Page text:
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Oil, gas, and the investment sinkhole problem

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Ed Andrieski/AP/File

(Read caption) An oil pump jack is shown across from a subdivision near Frederick, Colo. In some real sense, because of the sinkhole investment phenomenon, we are getting less and less back for every dollar invested, Tverberg writes.

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We are used to expecting that more investment will yield more output, but in the real world, things don’t always work out that way.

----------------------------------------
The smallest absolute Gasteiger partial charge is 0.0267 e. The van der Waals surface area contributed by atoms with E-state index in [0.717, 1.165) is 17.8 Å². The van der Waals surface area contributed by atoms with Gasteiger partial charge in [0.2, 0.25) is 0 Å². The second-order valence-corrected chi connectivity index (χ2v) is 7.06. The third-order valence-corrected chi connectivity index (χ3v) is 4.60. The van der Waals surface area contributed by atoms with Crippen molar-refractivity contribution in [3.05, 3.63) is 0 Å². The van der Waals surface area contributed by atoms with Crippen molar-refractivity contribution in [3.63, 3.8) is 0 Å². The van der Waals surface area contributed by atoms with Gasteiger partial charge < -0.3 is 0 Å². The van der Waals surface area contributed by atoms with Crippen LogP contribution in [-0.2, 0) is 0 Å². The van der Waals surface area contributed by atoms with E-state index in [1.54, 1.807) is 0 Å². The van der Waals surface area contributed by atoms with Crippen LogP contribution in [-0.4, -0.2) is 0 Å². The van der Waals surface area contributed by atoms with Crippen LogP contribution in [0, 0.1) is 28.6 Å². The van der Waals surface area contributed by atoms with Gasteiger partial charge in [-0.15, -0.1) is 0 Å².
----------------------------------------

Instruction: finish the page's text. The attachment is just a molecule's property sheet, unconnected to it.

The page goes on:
In Figure 1, we see that for several groupings, the increase (or decrease) in oil consumption tends to correlate with the increase (or decrease) in GDP. The usual pattern is that GDP growth is a little greater than oil consumption growth. This happens because of changes of various sorts: (a) Increasing substitution of other energy sources for oil, (b) Increased efficiency in using oil, and (c) A changing GDP mix away from producing goods, and toward producing services, leading to a proportionately lower need for oil and other energy products.

The situation is strikingly different for Saudi Arabia, however. A huge increase in oil consumption (Figure 1), and in fact in total energy consumption (Figure 2, below), does not seem to result in a corresponding rise in GDP.


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